Thursday: Nine’s telecast of the Third Test begins from Sydney. Seven has live coverage of the evening session of the Hopman Cup, and Ten has a news special, Russia In Crisis, presented by Sydney newsreader Katrina Lee.
Friday: A full day of tennis on Seven with live coverage of the Australian Men’s Hardcourt Championships from Adelaide during the day and the finals of the Hopman Cup from Perth in the evening.
Source: TV Week (Victoria edition), incorporating TV Times and TV Guide. 28 December 1991. Southdown Press
Thursday, 29 December 2011
Two secret showbiz weddings
Secrecy was the key word surrounding two recent celebrity weddings. Actor Cameron Daddo has married model Alison Brahe at the Garrison Church in Sydney’s historic Rocks area – while E Street star Marianne Howard married dancer Drew Anthony at the secluded Holy Trinity Anglican Church at Berrima, NSW. Both weddings were shrouded in secrecy as the couples sought to escape mass media coverage.
Ray seizes the day again
Despite persistent rumours that he was headed to the Seven Network to front the new current affairs program, unofficially dubbed ‘Project X’, Midday host Ray Martin says he will be with Nine in the new year and insists it was never going to be any other way. “I’ve never spoken to (producer) Gerald Stone about ‘Project X’,” Martin told TV Week. “My understanding is that he has a real commitment not to poach people from Channel Nine. The rumour regarding me isn’t, and wasn’t, true.” Martin has also revealed that due to his wife giving birth to their second child he has pulled the pin on a planned night-time interview show that was set to screen on Friday nights that had been given the go-ahead by Nine. “We were going to be on air for 90 minutes after Burke’s Backyard,” Martin said. “So the bottom line is I will definitely do Midday next year and other specials. I’ll also fill in for Jana Wendt (on A Current Affair), which I’m delighted to do as long as it’s for short stints.” Martin is also looking forward to next year as it marks the 20th year for Midday – having started as The Mike Walsh Show on the 0-10 Network in 1973 before moving across to Nine in 1977. Mike Walsh then made the controversial, and short-lived, move to prime-time while Martin took over the re-named Midday in 1985. “We are looking to get a special show up, with me and Mike Walsh co-hosting,” Martin said. “We have a lot of television under our belts.”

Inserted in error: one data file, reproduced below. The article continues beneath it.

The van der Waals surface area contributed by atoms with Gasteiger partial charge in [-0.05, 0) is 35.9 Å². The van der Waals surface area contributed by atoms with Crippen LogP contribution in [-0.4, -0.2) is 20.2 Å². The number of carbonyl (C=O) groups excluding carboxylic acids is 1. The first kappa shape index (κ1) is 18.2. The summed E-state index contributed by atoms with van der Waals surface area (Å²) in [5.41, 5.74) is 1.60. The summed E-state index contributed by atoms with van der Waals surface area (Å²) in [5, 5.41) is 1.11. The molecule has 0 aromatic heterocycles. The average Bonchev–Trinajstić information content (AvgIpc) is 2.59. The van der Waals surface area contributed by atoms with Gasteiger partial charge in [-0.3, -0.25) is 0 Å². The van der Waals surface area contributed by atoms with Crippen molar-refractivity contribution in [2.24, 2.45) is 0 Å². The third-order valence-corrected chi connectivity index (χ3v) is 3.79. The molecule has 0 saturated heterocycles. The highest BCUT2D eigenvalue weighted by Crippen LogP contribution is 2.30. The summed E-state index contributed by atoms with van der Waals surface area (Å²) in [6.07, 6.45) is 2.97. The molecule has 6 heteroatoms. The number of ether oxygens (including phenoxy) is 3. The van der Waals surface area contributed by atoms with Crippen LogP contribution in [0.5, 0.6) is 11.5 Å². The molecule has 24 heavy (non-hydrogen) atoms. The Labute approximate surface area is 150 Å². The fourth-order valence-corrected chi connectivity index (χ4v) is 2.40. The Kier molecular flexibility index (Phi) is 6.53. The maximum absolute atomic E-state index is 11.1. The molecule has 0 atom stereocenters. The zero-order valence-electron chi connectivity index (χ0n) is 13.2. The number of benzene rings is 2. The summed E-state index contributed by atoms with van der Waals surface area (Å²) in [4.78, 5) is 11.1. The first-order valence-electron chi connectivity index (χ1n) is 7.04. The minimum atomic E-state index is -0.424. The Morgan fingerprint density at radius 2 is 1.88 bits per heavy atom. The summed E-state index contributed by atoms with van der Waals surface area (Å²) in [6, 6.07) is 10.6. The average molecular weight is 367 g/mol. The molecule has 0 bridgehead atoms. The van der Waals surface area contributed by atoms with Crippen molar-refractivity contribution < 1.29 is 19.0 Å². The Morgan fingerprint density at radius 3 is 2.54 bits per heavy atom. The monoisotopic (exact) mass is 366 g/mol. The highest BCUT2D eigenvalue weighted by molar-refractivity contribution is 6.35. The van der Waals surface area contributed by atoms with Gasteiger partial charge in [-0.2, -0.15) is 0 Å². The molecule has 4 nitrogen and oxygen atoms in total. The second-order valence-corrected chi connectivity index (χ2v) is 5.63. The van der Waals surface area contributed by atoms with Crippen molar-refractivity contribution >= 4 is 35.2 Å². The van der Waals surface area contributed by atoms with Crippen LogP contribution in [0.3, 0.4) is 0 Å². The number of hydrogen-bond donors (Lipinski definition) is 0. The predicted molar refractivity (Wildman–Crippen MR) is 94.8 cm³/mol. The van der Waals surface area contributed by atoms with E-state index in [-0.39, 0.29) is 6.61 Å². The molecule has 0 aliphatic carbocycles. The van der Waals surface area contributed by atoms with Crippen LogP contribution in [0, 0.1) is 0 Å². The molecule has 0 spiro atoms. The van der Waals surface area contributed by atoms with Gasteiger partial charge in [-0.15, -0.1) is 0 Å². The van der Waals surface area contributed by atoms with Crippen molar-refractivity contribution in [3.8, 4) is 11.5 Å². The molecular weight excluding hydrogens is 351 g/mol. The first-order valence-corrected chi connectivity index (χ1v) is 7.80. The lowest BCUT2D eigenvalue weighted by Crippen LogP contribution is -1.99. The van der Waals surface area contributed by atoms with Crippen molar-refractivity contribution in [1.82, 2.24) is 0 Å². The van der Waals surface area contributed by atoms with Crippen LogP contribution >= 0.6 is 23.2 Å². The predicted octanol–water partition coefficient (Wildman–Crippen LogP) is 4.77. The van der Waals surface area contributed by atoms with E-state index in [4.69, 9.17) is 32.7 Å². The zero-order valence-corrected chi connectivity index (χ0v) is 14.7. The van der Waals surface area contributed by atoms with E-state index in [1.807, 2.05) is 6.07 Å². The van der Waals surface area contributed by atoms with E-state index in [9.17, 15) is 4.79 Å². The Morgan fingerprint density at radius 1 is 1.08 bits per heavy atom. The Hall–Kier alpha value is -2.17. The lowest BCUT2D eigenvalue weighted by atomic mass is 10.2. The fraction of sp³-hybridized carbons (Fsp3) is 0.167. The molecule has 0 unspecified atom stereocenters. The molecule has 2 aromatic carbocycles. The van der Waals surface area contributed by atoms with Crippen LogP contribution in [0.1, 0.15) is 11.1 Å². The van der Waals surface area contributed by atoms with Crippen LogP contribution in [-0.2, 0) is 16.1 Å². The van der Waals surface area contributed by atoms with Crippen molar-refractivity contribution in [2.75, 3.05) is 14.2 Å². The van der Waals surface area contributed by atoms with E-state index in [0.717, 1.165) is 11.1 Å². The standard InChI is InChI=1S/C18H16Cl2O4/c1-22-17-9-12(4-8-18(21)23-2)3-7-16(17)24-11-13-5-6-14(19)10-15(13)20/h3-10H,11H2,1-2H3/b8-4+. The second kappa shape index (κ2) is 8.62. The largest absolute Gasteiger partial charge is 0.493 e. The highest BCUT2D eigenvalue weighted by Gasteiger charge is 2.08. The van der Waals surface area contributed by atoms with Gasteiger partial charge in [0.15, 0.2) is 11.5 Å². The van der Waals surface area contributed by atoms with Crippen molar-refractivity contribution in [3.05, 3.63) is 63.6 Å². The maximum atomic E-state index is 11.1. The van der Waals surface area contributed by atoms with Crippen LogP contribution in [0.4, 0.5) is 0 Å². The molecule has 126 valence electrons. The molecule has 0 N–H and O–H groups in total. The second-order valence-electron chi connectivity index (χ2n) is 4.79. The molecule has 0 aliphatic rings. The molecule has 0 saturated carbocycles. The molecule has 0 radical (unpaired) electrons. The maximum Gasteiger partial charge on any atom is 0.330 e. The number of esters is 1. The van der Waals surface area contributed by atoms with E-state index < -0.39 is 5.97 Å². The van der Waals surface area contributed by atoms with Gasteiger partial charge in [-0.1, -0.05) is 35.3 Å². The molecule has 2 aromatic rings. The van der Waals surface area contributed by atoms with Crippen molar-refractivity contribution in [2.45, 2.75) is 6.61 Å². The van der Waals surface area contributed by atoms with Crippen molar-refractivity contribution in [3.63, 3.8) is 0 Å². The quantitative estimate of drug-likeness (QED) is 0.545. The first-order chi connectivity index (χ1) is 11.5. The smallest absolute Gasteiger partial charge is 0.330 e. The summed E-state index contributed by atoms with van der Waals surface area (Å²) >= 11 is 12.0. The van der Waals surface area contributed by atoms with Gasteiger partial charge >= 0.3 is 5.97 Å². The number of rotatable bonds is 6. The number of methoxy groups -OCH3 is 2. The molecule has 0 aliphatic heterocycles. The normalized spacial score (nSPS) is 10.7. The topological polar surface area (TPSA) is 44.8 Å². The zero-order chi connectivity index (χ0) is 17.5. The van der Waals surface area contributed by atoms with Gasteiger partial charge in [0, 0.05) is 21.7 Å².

Home And Away actress Dee Smart (pictured with co-star Bruce Roberts) has likened her two-year contract to the Seven Network series to a prison sentence as she is desperate for “release” after eight months. “It feels like I’ve been here for years,” she told TV Week. After studying acting for two-and-a-half years, the 25-year-old says the constant turnaround of episode production is what is most frustrating. “There is no time to develop. It is almost impossible to do a good job with the amount of time you have,” she told TV Week. “I used to bag the soapies. I used to say, ‘That actor is so bad. How can they be on this show? It’s awful’. Now I have nothing but admiration for these guys because of the amount of time they have. I’m amazed they even get the words out, let alone try to act at all. There is just no time to think about things. And this Lucinda character goes on and on and on. It is kind of abnormal for a character to last this long.” But despite her frustration, Smart says Home And Away has been an invaluable learning experience. “I’m learning and being stretched in my acting,” she says. “If you can justify the ups and downs of soap, you can justify anything. One thing is certain, I won’t go racing into another long-term contract.”